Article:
My first student teaching placement has come to an end and I find myself looking back on my experiences there. I met three classes of wonderful middle school students (sixth through eighth grades). I enjoyed how everything was so new to the sixth graders and how they seemed to take delight in almost everything. I appreciated how I was able to get to know the students in the seventh grade class so well. I gave them writing assignments almost every day, and they revealed so much of themselves and their lives to me through their writing and our conversations. I was impressed by how self-directed the eighth graders could be; they showed a tremendous amount of confidence in their abilities. I even appreciated how I found my “teacher voice” while trying to keep some of the students on-task.
I had a lot of fun during Spirit Week. I participated in every dress up day to some degree (e.g., I wore slippers on P.J. Day and came as St. Clare on Role Model Day). That Friday my students wrote scary stories in preparation for Halloween. I told them that the stories could not be gross or gory, but suspenseful and eerie. While there was a little objection to my guidelines, I think that it actually helped them to focus on setting a spooky tone. There were a few stories that seemed to have been edited for guts, gore, and blood in that the writer would describe things that were wet or dripping, but did not specify what the wet or dripping substance was. The students requested that we compile the stories into a book. I finally had a chance to do this on our first snow day (which was coincidently my second to last day with them). When I came back the next day, I presented them with the book, and they presented me handmade cards to thank me and wish me well.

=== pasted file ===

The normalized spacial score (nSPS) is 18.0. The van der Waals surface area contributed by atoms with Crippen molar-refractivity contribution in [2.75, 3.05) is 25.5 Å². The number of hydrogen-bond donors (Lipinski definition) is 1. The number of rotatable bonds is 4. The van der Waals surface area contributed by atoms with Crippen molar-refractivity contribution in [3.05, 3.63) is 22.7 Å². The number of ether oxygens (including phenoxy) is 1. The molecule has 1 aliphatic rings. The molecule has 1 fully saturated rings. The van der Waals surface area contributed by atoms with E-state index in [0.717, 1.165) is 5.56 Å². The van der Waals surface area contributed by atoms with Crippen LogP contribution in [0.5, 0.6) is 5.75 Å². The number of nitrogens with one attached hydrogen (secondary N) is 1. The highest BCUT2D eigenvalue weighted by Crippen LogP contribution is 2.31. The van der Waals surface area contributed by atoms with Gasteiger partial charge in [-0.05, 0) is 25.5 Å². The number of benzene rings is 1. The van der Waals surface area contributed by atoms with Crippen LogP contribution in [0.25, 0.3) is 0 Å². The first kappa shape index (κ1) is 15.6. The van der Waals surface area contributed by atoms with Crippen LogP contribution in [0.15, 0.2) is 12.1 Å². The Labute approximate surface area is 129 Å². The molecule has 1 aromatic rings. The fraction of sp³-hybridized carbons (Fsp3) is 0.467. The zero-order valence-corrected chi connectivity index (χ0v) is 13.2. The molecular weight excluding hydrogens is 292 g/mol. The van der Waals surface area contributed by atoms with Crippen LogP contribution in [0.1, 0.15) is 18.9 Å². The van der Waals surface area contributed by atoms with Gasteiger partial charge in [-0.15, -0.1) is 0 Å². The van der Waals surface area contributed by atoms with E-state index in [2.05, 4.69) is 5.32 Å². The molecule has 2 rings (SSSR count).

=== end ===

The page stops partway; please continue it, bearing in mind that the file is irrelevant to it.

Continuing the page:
My last day there was fun and bittersweet. I have appreciated my time in this placement, but I am looking forward to moving on to new things. I am glad to be taking so many memories with me. The picture above was drawn by one of my students and given to me along with an envelope full of other cards. The artist did not sign this work, which is probably just as well. When I know who sent a card I think of that person each time I see the card, but when I look at this card I see all my students at St. Clare’s School.